An intimate yet far-ranging post-Soviet road movie by an Estonian director, filmed in Russian, with Kazakhstan as the destination. Captures the fatalistic and melancholy outlook of orphans who are left to fend for themselves. Polina Pushkaruk adeptly anchors the movie as the somber ingénue; Victoria Lobacheva, as her ragamuffin sidekick, captures both the chaotic anger and sad naivete of a child hungry for affection.
It moved me to tears. I don’t think you can fully understand what emotions the girls went thru as orphans. You never really trust that you are loved. You didn’t grow up in a secure home knowing your parents were always there for you. No one was, So you try to keep your distance and not let your guard down. It was hard to watch at times because it rings true to more people than you think. Yes, they needed each other.
3.5 An unusual take on the Little Red Riding Hood fairytale. Found Anya's naivete as a lovesick grad student unbelievable, given her strong personality in orphanage high school where she has no problem saying "I changed my mind." Beautiful scenery. Devastating tragedy. Christine is a trying personality, but she helps get Anya to Grandmother's house. Not so sure it's good for Anya to revert to an even younger age!
A movie that rises above its own trappings of a coming-of-age, buddies-on-the-road, genre film. It's an emotional character study that pulls no punches in showing the trials of these young girls, one running from the law, and one running from life. It's somber and full of hardship and pain, but ultimately offers a look at what redemption might look like. It's a tough watch, but one that is certainly worth it.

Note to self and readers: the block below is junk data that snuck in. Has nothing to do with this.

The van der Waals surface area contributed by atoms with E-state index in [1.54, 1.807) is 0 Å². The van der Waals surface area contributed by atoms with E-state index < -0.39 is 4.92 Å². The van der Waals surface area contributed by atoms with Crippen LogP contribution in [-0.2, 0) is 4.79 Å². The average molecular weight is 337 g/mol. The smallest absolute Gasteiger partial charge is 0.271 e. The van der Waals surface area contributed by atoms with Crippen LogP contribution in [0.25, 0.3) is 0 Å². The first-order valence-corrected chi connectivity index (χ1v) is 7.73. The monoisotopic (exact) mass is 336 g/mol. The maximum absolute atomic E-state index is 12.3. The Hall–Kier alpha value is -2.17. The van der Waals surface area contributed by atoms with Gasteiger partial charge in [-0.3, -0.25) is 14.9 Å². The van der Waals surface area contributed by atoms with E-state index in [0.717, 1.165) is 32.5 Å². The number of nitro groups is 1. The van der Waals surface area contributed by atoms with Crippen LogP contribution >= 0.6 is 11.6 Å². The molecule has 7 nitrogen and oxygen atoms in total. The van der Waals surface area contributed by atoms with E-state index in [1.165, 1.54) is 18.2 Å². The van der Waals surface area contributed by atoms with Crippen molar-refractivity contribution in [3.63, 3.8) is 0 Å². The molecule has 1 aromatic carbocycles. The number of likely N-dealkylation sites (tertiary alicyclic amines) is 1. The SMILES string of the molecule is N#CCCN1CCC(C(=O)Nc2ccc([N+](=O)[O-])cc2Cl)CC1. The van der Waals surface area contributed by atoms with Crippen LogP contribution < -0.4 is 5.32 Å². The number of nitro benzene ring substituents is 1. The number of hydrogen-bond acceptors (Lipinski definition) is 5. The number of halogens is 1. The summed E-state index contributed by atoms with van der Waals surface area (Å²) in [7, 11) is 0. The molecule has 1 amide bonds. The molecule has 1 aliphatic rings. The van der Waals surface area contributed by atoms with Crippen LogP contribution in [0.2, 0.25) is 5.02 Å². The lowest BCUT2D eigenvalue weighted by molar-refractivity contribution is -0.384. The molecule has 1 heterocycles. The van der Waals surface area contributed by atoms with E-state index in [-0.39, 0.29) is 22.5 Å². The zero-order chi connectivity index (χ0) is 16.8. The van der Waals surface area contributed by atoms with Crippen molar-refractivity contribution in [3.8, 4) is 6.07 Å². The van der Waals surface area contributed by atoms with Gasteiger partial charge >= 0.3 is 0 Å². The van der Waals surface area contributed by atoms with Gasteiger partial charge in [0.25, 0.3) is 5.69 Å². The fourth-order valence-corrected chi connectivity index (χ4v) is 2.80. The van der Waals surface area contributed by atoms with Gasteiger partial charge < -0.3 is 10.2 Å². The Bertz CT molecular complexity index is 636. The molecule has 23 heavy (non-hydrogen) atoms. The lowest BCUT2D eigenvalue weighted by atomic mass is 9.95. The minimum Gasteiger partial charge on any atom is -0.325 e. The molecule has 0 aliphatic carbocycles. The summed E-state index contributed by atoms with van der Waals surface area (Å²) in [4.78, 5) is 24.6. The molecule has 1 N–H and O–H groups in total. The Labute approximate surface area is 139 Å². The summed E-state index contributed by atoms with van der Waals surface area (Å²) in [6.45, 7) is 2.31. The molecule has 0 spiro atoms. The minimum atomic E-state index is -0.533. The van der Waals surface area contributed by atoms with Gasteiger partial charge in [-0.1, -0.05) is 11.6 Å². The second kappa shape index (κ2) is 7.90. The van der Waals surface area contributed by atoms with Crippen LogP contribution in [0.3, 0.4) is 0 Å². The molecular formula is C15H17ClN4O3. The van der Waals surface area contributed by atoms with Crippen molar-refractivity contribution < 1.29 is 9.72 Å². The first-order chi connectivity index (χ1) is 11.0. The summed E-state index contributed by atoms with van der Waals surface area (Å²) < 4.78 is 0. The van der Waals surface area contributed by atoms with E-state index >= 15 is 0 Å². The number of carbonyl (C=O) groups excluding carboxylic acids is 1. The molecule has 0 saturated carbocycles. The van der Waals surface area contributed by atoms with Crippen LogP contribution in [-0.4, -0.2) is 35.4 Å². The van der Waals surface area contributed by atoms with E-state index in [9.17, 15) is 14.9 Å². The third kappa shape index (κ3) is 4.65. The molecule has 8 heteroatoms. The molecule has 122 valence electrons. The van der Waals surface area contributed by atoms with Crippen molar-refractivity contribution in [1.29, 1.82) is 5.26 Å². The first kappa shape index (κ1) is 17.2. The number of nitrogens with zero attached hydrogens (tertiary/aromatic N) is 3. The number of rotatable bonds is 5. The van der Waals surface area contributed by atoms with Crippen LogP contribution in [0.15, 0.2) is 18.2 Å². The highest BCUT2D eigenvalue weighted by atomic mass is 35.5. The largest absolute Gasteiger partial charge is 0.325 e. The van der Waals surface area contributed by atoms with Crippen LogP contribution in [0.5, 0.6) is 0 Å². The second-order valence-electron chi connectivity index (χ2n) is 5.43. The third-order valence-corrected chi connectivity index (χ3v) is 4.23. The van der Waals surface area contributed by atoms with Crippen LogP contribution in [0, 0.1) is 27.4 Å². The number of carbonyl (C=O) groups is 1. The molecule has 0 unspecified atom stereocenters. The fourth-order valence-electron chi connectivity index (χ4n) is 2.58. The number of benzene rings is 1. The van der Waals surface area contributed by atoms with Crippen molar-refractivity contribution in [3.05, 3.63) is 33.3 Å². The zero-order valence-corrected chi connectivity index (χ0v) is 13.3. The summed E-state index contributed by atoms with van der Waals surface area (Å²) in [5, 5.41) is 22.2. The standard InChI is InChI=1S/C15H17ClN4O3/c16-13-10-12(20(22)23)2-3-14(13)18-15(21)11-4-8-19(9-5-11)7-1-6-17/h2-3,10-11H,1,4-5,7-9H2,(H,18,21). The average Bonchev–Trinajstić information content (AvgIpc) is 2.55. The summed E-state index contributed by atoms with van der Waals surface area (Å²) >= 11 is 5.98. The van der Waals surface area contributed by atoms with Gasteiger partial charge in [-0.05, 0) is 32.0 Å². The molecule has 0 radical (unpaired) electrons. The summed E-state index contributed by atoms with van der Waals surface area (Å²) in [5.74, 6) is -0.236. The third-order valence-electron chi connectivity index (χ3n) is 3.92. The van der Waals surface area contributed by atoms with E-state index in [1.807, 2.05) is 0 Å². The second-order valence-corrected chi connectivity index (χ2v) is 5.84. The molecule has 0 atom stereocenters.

The cinematography was beautiful. The desaturation of the city, contrasted by the warmth and color of the ending set the tone perfectly and helps you sink farther into the world of the characters. The colors grow and change as the characters do. The camera also uses tricks to make you believe one thing until you find out the truth later. An absolutely stunning example of how the camera can change the whole feel.
An excellent film! Ilmar Raag truly told an ultimately heartwarming tale of friendship and its legacy. The film also incorporates intriguing symbolism and fascinating motifs that reflect two orphans' yearnings as they wander far from home. Raag also uses seasonal change that galvanizes auras of either isolated, cold hopelessness or warm charming springtime havens. This is a well-flowing story packed with formalism.
An appealing tale of two orphan girls hitch-hiking across Russia but threatened and failed by men along the way is ultimately and ironically let down by the male director. The young female actors largely deliver on a potentially heart-breaking story but the director's insistence on the focus on his skills in the choice of settings, lighting and music leads to a want to remain detached from the film's core drama.